Summer edition : Food in Cuba!

Published by SHARECITY on the 26th August 2019.

Summer edition : Food in Cuba!

Hi to everyone out there following SHARECITY’s research! We hope you are all having a great summer.

We at SHARECITY are exploring food sharing across a range of different cities, but we couldn’t incorporate every urban area. Luckily, the summer holidays bring new opportunities to explore food in other contexts. In this summer blog edition, I’m going to take a look at Cuba, where I spend my summer holidays this year.

Cuba has long been a dream destination of mine and I felt very lucky to be able to go there this July!

Urban agriculture in Havana

My trip started in Havana, Span. La Habana, the capital of Cuba, which has a strong urban agriculture movement. As a passionate gardener myself I was delighted to see many urban farms in various sizes producing fruit and vegetables which are sold on the local farmers markets.

Urban agriculture contributes significantly to the food supply producing up to 70-100% of Havana’s fresh fruit and vegetables. The urban agriculture movement has seen a steep increase after the collapse of the Eastern Block led to a sudden oil shortage and monetary shortfalls. Before 1989, home gardens and urban horticulture in Cuba were rare (Leitgeb et al. 2016). During the economic and food crisis urban agriculture was the response to resource constraints (Murphy 1999). Many city dwellers began to grow vegetables and fruits out of necessity rather than intent (Altieri et al. 1999). The Cuban government soon implemented measures to support urban agriculture. Ever since then, urban agriculture has been strongly encouraged by the government, securing access to land and organizing urban farmers in cooperatives (FAO 2014).

During my visit to Havana, I was able to see places of food production as well as diverse places of food distribution.Urban farm in Havana (left), architecture in Vedado, Havana (right)

Food distribution and rationing in Cuba

Most Cubans access food from several sources. Bodegas, are the first choice for obtaining basic food products like rice, sugar, cooking oil and coffee (Bono & Finn 2016). Every Cuban has a ration card, Span and a Libreta de Abastecimiento (“Supplies booklet”), permitting the purchase of a certain quantity for a fixed price. The system also determines the frequency of food purchases. Due to shortages, milk for example is only designated to children under 7 years, elderly people and pregnant women. Other products such as meat or fruits are commonly bought at fresh markets.

Bodega in Havana (left) with food rationing system table (right)

In Cuba the state plays a central role in organizing food distribution. However, alternative food networks also exist. Lobster for example, an abundant seafood in Cuba, is caught by local fishermen and by law only intended for tourism and export. Depending on informal social relations, however, Cubans are able to find these products on the black market for private consumption. Meat can also be obtained through keeping livestock. During my stay, I saw many households with chickens in the suburbs as well as in the city centre.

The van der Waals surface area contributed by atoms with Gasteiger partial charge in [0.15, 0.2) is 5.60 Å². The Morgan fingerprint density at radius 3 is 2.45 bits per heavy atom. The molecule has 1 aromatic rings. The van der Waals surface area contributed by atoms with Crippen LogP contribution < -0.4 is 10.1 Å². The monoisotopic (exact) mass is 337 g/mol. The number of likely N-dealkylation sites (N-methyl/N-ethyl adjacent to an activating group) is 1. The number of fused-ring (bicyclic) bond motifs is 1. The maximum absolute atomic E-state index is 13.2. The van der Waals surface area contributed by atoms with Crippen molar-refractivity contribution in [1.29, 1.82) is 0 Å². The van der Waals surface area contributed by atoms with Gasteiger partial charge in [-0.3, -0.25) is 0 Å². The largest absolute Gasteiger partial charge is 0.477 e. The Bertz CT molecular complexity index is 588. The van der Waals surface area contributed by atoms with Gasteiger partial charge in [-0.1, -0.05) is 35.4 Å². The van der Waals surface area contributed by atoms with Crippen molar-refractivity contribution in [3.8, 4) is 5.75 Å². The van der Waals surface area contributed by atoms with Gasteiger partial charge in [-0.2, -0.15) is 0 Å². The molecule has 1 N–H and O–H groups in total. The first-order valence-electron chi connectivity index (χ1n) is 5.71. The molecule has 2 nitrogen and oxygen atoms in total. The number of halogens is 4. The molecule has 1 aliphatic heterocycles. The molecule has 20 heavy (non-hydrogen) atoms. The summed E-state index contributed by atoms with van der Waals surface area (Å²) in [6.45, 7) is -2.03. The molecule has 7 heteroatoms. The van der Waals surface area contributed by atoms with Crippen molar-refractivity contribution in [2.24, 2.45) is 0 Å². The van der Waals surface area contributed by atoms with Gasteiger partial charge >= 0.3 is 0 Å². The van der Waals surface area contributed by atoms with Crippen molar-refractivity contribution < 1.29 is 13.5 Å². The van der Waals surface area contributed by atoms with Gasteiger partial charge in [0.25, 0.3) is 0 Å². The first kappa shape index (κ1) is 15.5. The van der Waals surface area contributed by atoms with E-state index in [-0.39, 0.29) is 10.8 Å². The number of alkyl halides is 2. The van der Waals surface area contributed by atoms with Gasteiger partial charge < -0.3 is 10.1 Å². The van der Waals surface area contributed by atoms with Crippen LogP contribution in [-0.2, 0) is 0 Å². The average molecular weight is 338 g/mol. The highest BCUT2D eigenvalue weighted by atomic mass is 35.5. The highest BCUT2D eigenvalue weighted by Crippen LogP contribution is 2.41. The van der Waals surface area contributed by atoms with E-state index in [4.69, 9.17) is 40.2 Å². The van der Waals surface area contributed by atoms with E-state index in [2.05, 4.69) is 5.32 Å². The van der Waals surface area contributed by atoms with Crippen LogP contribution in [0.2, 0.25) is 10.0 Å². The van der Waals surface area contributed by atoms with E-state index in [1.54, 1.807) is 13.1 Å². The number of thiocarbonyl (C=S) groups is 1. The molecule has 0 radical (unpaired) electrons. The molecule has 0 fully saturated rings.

Rural tobacco farming

My next stop after Havana was the stunning Viñales in the province of Pinar del Rio, a tobacco-rich province in western Cuba. The fertile Viñales Valley with striking rounded limestone hills is where tobacco is produced on state-owned land for export. Many farmers here also produce vegetables, legumes, and fruits as well as root crops such as yucca, malanga, or sweet potato. I was very fortunate to visit a tobacco and coffee farm and to learn how Cuban cigars are produced, followed by a long hike in the beautiful valley with its bright red soils.Sweet potato farming (top left), Viñales valley (middle), hiking (top right), tobacco leaves drying and tobacco drying house (bottom left and middle), 1950ies car (bottom right)

Cuban cuisine

Last on my list of stops in Cuba was the city of Cienfuegos, the Pearl of the South, known for its colonial-era architecture. It was here, where I got to experience the best what Cuban cuisine has to offer. I had mangos in every possible variation (it was mango season!) as well as delicious plantains (I made my own Tostones) and rum in many forms. My favourite rum cocktail, beside the classic Cuba libre, was a Cubanito which can be best describes as Cuban version of a Bloody Mary. The cuisine with all its fresh ingredients left a lasting positive impression and made a perfect ending to a wonderful trip!

I hope this short summary has given you a glimpse of the Food and Cuba and my time on this wonderful island.

I am very happy to have been able to visit this incredibly diverse country with such fascinating history. I am also more than grateful to have met so many wonderful people in my time there!

Thank you Cuba, hopefully I’ll see you again someday!

-VivienPalacio de Valle, Cienfuegos (top left), bay of Cienfuegos (middle), fresh fruit breakfast (top right), 1950ies car (bottom left) Cubanito cocktail (middle), church in Cienfuegos (bottom right)





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